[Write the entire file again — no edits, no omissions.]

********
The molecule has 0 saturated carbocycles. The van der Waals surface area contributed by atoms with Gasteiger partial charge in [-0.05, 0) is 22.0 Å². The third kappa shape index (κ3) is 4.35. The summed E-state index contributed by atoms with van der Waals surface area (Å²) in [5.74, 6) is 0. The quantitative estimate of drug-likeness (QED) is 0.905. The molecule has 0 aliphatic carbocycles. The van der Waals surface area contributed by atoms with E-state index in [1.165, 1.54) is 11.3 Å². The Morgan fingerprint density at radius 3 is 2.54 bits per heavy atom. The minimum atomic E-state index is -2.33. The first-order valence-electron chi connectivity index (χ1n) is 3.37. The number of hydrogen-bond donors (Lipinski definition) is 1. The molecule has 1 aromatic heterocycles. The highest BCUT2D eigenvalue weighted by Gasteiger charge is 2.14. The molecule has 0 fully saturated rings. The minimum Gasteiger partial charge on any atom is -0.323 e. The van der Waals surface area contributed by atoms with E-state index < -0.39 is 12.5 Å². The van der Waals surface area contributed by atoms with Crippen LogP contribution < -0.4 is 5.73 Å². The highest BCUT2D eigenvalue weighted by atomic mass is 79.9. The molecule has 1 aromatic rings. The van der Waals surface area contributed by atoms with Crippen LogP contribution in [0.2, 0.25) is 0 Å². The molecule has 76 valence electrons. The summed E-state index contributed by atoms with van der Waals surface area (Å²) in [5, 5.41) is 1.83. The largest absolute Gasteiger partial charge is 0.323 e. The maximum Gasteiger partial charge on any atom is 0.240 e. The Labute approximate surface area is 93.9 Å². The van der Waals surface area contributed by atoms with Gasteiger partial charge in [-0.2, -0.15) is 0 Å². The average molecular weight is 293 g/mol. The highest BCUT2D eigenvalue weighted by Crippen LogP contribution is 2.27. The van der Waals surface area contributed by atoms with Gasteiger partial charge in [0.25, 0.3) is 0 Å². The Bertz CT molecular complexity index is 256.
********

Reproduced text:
The molecule has 0 saturated carbocycles. The van der Waals surface area contributed by atoms with Gasteiger partial charge in [-0.05, 0) is 22.0 Å². The third kappa shape index (κ3) is 4.35. The summed E-state index contributed by atoms with van der Waals surface area (Å²) in [5.74, 6) is 0. The quantitative estimate of drug-likeness (QED) is 0.905. The molecule has 0 aliphatic carbocycles. The van der Waals surface area contributed by atoms with E-state index in [1.165, 1.54) is 11.3 Å². The Morgan fingerprint density at radius 3 is 2.54 bits per heavy atom. The minimum atomic E-state index is -2.33. The first-order valence-electron chi connectivity index (χ1n) is 3.37. The number of hydrogen-bond donors (Lipinski definition) is 1. The molecule has 1 aromatic heterocycles. The highest BCUT2D eigenvalue weighted by Gasteiger charge is 2.14. The molecule has 0 fully saturated rings. The minimum Gasteiger partial charge on any atom is -0.323 e. The van der Waals surface area contributed by atoms with E-state index < -0.39 is 12.5 Å². The van der Waals surface area contributed by atoms with Crippen LogP contribution < -0.4 is 5.73 Å². The highest BCUT2D eigenvalue weighted by atomic mass is 79.9. The molecule has 1 aromatic rings. The van der Waals surface area contributed by atoms with Crippen LogP contribution in [0.2, 0.25) is 0 Å². The molecule has 76 valence electrons. The summed E-state index contributed by atoms with van der Waals surface area (Å²) in [5, 5.41) is 1.83. The largest absolute Gasteiger partial charge is 0.323 e. The maximum Gasteiger partial charge on any atom is 0.240 e. The Labute approximate surface area is 93.9 Å². The van der Waals surface area contributed by atoms with Gasteiger partial charge in [-0.2, -0.15) is 0 Å². The average molecular weight is 293 g/mol. The highest BCUT2D eigenvalue weighted by Crippen LogP contribution is 2.27. The van der Waals surface area contributed by atoms with Gasteiger partial charge in [0.25, 0.3) is 0 Å². The Bertz CT molecular complexity index is 256.